Aug
22
comment Acoustic Yamaha U1: One key sounds too loud
@WheatWilliams: A legend on the soundboard of by grandmother's Stultz & Bauer referred to the felt curtain as the "patented muffler attachment"; it was actuated via drawknob rather than a pedal, but the purpose was the same.
Aug
21
comment When to use a dot or a tie in music notation?
In 4/4 time, I'd say it's fine for a dotted quarter note to start on the "and" of beat one or three, since a dotted quarter note is expected to carry on through the next beat; no form of quarter note should generally cross from beat 2 to 3, however. Any quarter note which starts in the first half of a measure should fit entirely within it; likewise any quarter note that starts in the second half. As for having four beamed dotted notes, that would seem a little odd except in something like 6/8 or 12/8 time, and even there a duple bracket might be better.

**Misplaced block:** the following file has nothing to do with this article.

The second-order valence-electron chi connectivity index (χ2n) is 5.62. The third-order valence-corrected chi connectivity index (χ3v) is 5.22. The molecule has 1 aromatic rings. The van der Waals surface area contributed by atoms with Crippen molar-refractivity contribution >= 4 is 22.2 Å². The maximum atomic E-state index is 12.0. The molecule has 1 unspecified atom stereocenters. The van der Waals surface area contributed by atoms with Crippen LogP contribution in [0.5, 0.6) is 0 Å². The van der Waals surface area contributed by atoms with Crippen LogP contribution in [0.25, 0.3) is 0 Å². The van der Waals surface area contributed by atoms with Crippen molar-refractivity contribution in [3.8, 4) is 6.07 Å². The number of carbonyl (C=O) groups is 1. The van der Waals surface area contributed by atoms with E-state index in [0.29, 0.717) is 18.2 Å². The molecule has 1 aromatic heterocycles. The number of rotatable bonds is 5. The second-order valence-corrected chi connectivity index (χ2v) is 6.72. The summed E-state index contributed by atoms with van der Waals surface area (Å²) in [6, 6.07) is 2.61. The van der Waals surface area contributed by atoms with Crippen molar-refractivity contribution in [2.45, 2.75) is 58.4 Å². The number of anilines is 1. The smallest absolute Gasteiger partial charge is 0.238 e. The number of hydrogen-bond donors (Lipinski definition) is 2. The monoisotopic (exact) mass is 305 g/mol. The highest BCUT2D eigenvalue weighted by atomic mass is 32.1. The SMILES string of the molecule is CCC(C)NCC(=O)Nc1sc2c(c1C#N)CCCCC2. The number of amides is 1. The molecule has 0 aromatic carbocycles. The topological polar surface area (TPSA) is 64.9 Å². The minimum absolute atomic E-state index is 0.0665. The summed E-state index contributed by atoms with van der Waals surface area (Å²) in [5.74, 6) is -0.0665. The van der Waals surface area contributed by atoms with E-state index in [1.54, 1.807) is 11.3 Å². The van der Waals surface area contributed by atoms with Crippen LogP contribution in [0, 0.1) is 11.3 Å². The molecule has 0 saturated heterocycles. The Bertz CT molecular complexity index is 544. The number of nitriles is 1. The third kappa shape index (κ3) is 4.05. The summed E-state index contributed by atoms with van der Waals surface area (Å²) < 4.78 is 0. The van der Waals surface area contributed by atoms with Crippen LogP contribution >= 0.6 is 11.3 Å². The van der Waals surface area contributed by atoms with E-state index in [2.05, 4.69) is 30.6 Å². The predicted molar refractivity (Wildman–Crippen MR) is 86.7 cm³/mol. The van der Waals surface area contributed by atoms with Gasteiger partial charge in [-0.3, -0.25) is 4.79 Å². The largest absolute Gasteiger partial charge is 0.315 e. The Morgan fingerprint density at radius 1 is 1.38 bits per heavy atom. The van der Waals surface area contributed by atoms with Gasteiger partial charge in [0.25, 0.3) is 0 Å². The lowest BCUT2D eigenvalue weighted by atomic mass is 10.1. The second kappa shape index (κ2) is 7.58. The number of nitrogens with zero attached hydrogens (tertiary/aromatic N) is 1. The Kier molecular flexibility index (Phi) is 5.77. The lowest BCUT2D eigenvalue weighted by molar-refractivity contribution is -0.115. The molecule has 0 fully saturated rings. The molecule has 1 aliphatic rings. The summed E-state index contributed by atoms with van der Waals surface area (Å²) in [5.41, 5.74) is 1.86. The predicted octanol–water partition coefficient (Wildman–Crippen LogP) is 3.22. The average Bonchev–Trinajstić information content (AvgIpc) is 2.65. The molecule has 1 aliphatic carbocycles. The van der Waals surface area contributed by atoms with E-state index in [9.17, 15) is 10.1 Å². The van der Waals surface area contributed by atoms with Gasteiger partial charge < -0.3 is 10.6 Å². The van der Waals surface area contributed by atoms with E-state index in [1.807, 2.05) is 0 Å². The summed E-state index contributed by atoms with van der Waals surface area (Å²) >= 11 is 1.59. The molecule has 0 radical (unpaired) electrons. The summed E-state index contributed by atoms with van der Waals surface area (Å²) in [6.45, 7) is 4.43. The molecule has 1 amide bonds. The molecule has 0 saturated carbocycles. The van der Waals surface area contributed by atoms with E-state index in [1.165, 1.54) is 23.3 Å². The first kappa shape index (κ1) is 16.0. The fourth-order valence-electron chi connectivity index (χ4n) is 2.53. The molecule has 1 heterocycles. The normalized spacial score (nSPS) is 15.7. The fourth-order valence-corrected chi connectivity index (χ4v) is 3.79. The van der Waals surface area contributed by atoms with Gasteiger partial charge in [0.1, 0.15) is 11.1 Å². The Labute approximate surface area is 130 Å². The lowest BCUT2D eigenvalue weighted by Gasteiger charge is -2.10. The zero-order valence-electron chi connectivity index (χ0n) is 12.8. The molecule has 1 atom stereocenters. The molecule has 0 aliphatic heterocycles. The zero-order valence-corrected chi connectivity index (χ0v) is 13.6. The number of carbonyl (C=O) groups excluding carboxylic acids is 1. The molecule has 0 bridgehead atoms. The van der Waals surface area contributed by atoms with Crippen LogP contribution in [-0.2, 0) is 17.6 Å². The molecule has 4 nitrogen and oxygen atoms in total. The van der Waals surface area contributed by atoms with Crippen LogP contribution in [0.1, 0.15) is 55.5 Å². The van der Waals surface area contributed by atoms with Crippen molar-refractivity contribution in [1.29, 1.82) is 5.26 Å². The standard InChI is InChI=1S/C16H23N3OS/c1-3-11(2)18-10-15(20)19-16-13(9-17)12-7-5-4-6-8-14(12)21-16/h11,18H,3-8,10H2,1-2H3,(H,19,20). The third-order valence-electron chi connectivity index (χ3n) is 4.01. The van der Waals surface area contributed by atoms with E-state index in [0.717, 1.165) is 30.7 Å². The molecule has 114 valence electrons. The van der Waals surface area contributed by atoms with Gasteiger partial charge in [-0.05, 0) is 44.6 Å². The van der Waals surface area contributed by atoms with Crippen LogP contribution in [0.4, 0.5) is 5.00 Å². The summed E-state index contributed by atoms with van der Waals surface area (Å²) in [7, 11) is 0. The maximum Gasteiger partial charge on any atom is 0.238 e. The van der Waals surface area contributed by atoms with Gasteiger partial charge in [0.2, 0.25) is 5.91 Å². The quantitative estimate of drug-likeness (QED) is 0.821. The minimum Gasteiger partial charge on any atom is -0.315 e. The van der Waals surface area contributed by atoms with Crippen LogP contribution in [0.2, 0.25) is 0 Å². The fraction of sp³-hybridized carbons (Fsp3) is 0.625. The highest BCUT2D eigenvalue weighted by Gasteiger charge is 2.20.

Aug
13
comment How to play chords like G/B
That's B-x-G-D-G-X; I could see advantages to using a higher hand position if one were putting a B on top (e.g. 7-x-9-7-8-7 or 7-10-9-7-8-7 (bar 7th fret), but I'm curious why you would suggest using a higher hand position but then not use the upper E string?
Aug
12
comment How to play chords like G/B
How about an open "G" chord but simply omit the sixth string? That would voice it as B-D-G-B-G, which I would think should be good.
Aug
3
comment Are doubly augmented and doubly diminished intervals practical?
...reduced twice (and thus became only singly-diminished) or minor intervals that got expanded twice (and thus only singly-augmented). I have actually encountered a doubly-diminished second (pitch moving the opposite direction of the staff note) in print (choral sheet music); there was a section of about eight bars that was in Cb, but two non-consecutive bars within that section notated pitches enharmonically as though it was in a "sharps" key. I'm sure it was "accidental", but it was definitely weird having the staff notes go one way and the pitches go the other.